Domestic abuse and VAWG

In an emergency, always call 999.


Domestic abuse

The government defines domestic abuse as an event or pattern of events of controlling, coercive or threatening behaviour, violence or abuse between people aged 16 or over who are (or have been) intimate partners or family members.

Physical violence is just one type of abuse – domestic abuse can be any behaviour which is used to harm, punish or frighten you, or makes you feel bullied, controlled or intimidated. This includes mental, sexual, financial and emotional abuse.

Some examples of abusive behaviour might be:

  • being isolated or prevented from having contact with friends and family
  • humiliating you in front of others, insulting or mocking you
  • disproportionate anger or yelling
  • threatening to do something to you or others
  • withholding or stealing money from you or preventing you from working
  • preventing you from escaping
  • telling you you are worthless, unwell or weak
  • regulating your everyday behaviour

It can occur at any time during a relationship, is rarely a one-off incident, and often forms a pattern of behaviour where the abuser seeks to hold power over their victim.

Domestic abuse affects around 2 million victims every year across England and Wales, and can affect someone of any age, gender, race, sexuality, disability, religion, lifestyle, class, or income. 


Violence Against Women and Girls

Violence against women and girls (VAWG) is a term which includes domestic abuse, as well as issues such as:
  • Stalking and harassment
  • Sexual assault and rape
  • Honour based abuse
  • Forced marriage
  • Female genital mutilation
  • Trafficking
  • Prostitution
  • Child sexual exploitation

Whilst women and girls are the most common victims of these crimes, it is important to recognise that men and boys are also at risk of domestic abuse and can access the same support as women and girls. 

Domestic abuse support in Brent and Helplines

In an emergency, always call 999.


Several local and national agencies can offer support if you or someone you know is affected by domestic abuse:


Advance is an independent, client-led charity for all of those living in Brent who have experienced domestic abuse (male and female, including teenagers) and their children.

Contact Advance

Monday to Friday 10am to 6pm on 07398 454898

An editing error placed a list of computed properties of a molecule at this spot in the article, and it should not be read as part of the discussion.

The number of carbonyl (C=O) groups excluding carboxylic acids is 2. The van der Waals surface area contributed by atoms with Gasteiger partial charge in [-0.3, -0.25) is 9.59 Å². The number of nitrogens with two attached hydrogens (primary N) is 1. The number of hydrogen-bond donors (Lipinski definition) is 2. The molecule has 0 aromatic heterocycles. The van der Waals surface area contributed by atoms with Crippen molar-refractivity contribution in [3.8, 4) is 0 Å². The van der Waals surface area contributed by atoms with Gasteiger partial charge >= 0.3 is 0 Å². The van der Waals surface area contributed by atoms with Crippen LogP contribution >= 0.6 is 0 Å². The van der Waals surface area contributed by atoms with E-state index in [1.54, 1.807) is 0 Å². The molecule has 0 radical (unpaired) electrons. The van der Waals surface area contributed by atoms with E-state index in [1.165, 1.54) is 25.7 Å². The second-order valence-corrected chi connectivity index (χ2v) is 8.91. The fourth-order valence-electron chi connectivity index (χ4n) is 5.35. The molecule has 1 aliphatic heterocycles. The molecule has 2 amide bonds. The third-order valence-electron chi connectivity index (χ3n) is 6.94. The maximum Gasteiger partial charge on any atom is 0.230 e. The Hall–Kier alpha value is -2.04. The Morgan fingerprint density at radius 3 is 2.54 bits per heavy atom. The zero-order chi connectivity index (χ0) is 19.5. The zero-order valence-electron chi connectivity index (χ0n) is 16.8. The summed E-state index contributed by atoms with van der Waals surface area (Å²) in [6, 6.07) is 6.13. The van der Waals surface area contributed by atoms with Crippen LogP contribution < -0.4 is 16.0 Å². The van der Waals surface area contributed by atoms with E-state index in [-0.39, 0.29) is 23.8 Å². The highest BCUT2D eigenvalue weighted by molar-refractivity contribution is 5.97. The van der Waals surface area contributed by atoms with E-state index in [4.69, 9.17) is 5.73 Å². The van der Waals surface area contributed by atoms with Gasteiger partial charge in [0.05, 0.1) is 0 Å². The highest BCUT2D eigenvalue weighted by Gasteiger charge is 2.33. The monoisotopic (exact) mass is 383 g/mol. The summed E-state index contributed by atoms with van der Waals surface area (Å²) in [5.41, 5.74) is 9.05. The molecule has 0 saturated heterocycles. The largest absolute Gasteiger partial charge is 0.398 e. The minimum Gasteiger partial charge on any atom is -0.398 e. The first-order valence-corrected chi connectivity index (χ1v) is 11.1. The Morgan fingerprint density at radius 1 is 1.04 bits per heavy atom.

Email on 


Other support in Brent:

National Domestic Violence 24 hour helpline: 0808 200 0247
Womens Aid
Rape Crisis – A network of independent Rape Crisis Centres, plus the Rape and Sexual Abuse helpline - 0808 802 9999
Refuge - refuges, advocacy, community outreach projects and culturally-specific services, including the Eastern European Advocacy Service and the Vietnamese Outreach Service – 020 7395 7700
Asian Women’s Resource Centre: 020 8961 5701
Iranian and Kurdish Women's Rights Organisation (IKWRO): 020 7920 6460
Galop - Emotional and practical support for LGBT+ people experiencing domestic abuse.
Forced Marriage Unit: 020 7708 0151 
Respect – Support for male perpetrators and victims of domestic violence
Men’s Advice Line - Advice and support for men experiencing domestic violence and abuse - 0808 801 0327 
Respect Phone line - Advice, information and support to help stop perpetrators of domestic abuse (male and female) being violent and abusive to their partners – 0808 802 4040
Rights of Women - Free, confidential legal advice by specialist women solicitors and barristers - 020 7251 6577 
Samaritans UK - Free, confidential helpline to talk about whatever is getting you - 0845 7909 090.
Childline: 0800 1111
Paladin National Stalking Advocacy Service – A Stalking and Harassment charity – 020 3866 4107
National Stalking Helpline – 0808 802 0300
Find a Sexual Assault Referral Centre (SARC)
The Women and Girls Network, including the Sexual Violence Helpline – 0808 801 0660

Rape and Sexual assault

Sexual violence is any form of sexual activity that is unwanted or that makes you feel uncomfortable, including physical contact, words, photographs, and having sex when you don’t feel able to say no. This can also include sexual exploitation.

Honour-based abuse and forced marriage

Honour-based abuse is a term given to a crime or incident committed to protect or defend perceived cultural and religious beliefs or the ‘honour’ of a family or community. For example, honour-based abuse might be committed against people who:

• become involved with a boyfriend or girlfriend from a different culture or religion
• wants to get out of an arranged or forced marriage
• wear clothes or take part in activities that might not be considered as ‘traditional’

These incidents can affect all cultures, faith groups and communities. Women are usually more at risk of victimisation and examples of violence include murder, fear of or actual forced marriage, controlling sexual activity, kidnapping, false imprisonment, threats to kill, assault, harassment, and forced abortion.

A forced marriage is where one or both spouses do not feel they can say ‘no’ to getting married. Pressure to marry can come in many forms including physical violence or threats, abuse, harassment, emotional pressure, blackmail, financial, sexual and accusations of bringing disgrace and dishonour onto the family or community. Forced marriage is illegal in the UK.

It is important to realise that an arranged marriage is very different from a forced marriage. In an arranged marriage, both parties enter into the marriage freely. The families involved may take a leading role in arranging the marriage and this usually includes the choice of partner, but the choice of whether or not to accept the arrangements remains with the couple.

More help and advice


Female genital mutilation

Female genital mutilation (FGM), sometimes also known as female circumcision or female genital cutting, is defined by the World Health Organisation (WHO) as "all procedures involving partial or total removal of the external female genitalia or other injury to the female genital organs for non-medical reasons".

It is an extremely harmful practice with significant health consequences for women and girls; some girls die as a direct result of the procedure and women who have undergone FGM are likely to experience difficulty in childbirth. FGM is internationally recognised as a violation of the human rights of girls and women.

Under the Female Genital Mutilation Act 2003 it is illegal to:

  • practice FGM in the UK